After a 2 year hiatus, I started using Ubuntu recently. Of course, being on a laptop means that disk space was limited, so I started with a 25 GB partition.
Soon after installing Ubuntu, I regretted that decision, because after the base install+apps+work and media files, I had a serious space crunch. Resizing the partition is sometimes risky – I learnt it the hard way after being left with an unbootable install in the past.
Windows has built-in tools to clean up stale and unnecessary files, and there is also CCleaner to clean up files (also see CCleaner Enhancer).
Ubuntu does not have a one-click solution, but with a little effort, you can cleanup the install. I tried to trim the Ubuntu install as much as possible, removing unused files, packages, apps, cleaning up tempoorary files, apt files and all sorts of other useless data hogs.
I will update this as I find other tricks to trim down Ubuntu and reclaim much needed disk space, at least for those of us with smaller drives and/or laptops.
Ubuntu, and Linux in general, has such a wide variety of software for any given task, that picking one can be difficult. My thinking is, why pick one when you can try them all! I download dozens of apps only to try them out and uninstall later. This is a great way to pick the apps best suited to you.
When you download apps, the packages (in Ubuntu, they are .deb files) you pull down via apt-get, Software center or Synaptic are stored in /var/cache/apt/archives. This is usually not removed by Ubuntu. The reason they are stored there is for reinstalls. However, re-downloading them is a better idea in case of reinstall, as you can not only save disk space, but also get any updated version at the time of install.
The following command shows you how much space is consumed by the apt archives:
du -h /var/cache/apt/
There are a few options for removing these packages:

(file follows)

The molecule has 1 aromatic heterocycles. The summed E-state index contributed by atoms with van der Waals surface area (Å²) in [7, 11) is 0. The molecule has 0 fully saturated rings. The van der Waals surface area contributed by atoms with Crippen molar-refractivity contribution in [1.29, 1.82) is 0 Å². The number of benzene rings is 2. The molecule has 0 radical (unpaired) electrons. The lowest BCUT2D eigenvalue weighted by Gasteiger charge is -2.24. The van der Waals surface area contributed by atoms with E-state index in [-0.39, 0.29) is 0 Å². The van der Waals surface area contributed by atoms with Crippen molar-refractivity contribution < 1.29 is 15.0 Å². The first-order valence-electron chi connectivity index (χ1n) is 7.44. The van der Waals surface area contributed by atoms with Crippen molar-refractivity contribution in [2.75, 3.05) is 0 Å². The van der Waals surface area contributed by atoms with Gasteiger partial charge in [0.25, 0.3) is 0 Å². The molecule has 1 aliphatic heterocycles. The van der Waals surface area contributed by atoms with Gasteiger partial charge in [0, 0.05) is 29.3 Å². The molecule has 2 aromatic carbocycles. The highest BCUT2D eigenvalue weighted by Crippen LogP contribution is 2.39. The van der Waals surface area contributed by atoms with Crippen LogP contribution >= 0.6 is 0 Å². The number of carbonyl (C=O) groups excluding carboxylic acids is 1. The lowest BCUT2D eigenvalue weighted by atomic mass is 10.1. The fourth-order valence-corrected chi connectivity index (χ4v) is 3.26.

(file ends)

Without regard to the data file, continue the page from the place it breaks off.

The nuclear option, which I use, removes all packages from /var/cache/apt/archives and /var/cache/apt/archives/partial is
sudo apt-get clean
A more conservative approach is to remove expired packages from /var/cache/apt/archives and /var/cache/apt/archives/partial. The command is
sudo apt-get autoclean
Some packages are installed as dependencies for other apps. If you have removed those apps later, the dependencies remain and are no longer required. To remove them, use
sudo apt-get autoremove
To automate cleaning up files after install, go to System > Administration > Synaptic Package Manager > Settings > Preferences > Files > Delete downloaded packages after installation.
Log files are found at /var/log. Over time, they can build up in number and file size, and take up a lot of disk space. The quick fix is to delete log files. However, many files will be locked, or otherwise regenerated immediately after deletion. You should also find the cause of the log files and fix them. Reading log files and fixing issues needs long articles of its own, so I can’t elaborate them here, but in general, finding which app/process caused the issue, then searching online for a fix should help you.
Emptying trash is a one click process in Windows and Mac. In Ubuntu, things are different – there are several locations for deleted files, depending on user level, among other things.
Running the command below should help find trash folders:
sudo find / -type d -name ‘*Trash*’
Now, open a Nautilus window with admin rights (sudo nautilus) and delete the folders with shift-delete, or alternatively, use the rm command from a terminal.
Clear lost+found folders
The lost+found folder on each partition is used by the system to store files marked as corrupted after an fsck check. The command below locates all the lost+found folders:
sudo find / -name “lost+found”